BRUCE COTLER
BRUCE COTLER

Hundreds of officers were on hand for the funeral.

BRUCE COTLER

Police Commissioner Bill Bratton said Officer Guerra would receive a posthumous promotion to first-grade detective, to the thunderous applause of the hundreds of officers who were present during his funeral.

 
TODD MAISEL/NEW YORK DAILY NEWS

Officers stand at attention as a hearse carrying Guerra's body drives by.



“Police Officer Dennis Guerra was dedicated to his family, dedicated to duty,” said de Blasio. “Duty always came first. . . . He ran into that building to save people’s lives.”

Bratton said Guerra followed in his father’s footsteps when he joined the NYPD. He was so proud of the work he was doing that he would send his pop text messages with photos of the drugs and guns he confiscated.

“They are saying, ‘Dad, I’m out there. I’m getting it done,’ ” Bratton said of the messages. “‘I’m starting the way you started. I’m continuing further the next generation of what you started.’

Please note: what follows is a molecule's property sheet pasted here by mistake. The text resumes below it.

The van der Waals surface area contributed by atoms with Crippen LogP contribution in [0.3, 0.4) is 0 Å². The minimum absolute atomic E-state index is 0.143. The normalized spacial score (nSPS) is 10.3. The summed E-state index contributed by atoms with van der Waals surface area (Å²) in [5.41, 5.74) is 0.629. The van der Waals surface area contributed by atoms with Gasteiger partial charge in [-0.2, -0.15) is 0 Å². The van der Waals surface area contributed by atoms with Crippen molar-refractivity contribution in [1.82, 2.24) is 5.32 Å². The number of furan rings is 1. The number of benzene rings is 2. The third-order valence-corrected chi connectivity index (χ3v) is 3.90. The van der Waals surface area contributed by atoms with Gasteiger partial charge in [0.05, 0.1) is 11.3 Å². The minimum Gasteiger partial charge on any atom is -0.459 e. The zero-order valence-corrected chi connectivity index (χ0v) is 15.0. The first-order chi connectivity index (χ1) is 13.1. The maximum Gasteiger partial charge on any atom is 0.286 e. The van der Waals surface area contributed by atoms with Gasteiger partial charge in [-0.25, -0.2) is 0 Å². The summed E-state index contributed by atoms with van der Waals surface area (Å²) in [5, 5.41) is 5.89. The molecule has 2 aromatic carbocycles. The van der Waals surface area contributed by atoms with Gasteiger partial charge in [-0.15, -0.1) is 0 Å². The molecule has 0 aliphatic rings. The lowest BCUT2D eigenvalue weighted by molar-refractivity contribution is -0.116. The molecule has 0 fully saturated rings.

“The father and the son, each one proud of the other.”

This was before Guerra’s casket was taken to its final resting place and encased in a burial vault with a lid donated by Wilbert Funeral Services.

It was adorned with symbols dear to many fallen first responders — officers holding the folded Stars and Stripes, the mustachioed cops of yesteryear, Christ on the Cross.

And it was personalized for Guerra with two years that added to the heartbreak, 1975-2014.

Up the block from the church, Maria Cruz, who walked from her home on Beach 97th St. with her grandson Joshua, 7, found herself agreeing with what the mayor said. “I want to show Joshua that we need to pay respects for this brave policeman who died doing his duty,” she said. “The cop was also Spanish, and I want Joshua to see how many people respect him. I can’t believe a bored kid lit the fire that did this. If you’re bored, say a prayer to God.”

Davy Greaves watched the doors to the church close.

“I went to Coney Island again yesterday with my younger kids for the official opening,” said Greaves. “Going on the rides with my kids make me feel like a kid again. Beautiful time. But I thought about that cop who died from the fire. He would never again take his kids to Coney Island. Never. Instead, he winds up in a funeral in St. Rose’s. That’s what this ‘bored’ kid with the match did.”

With Corky Siemaszko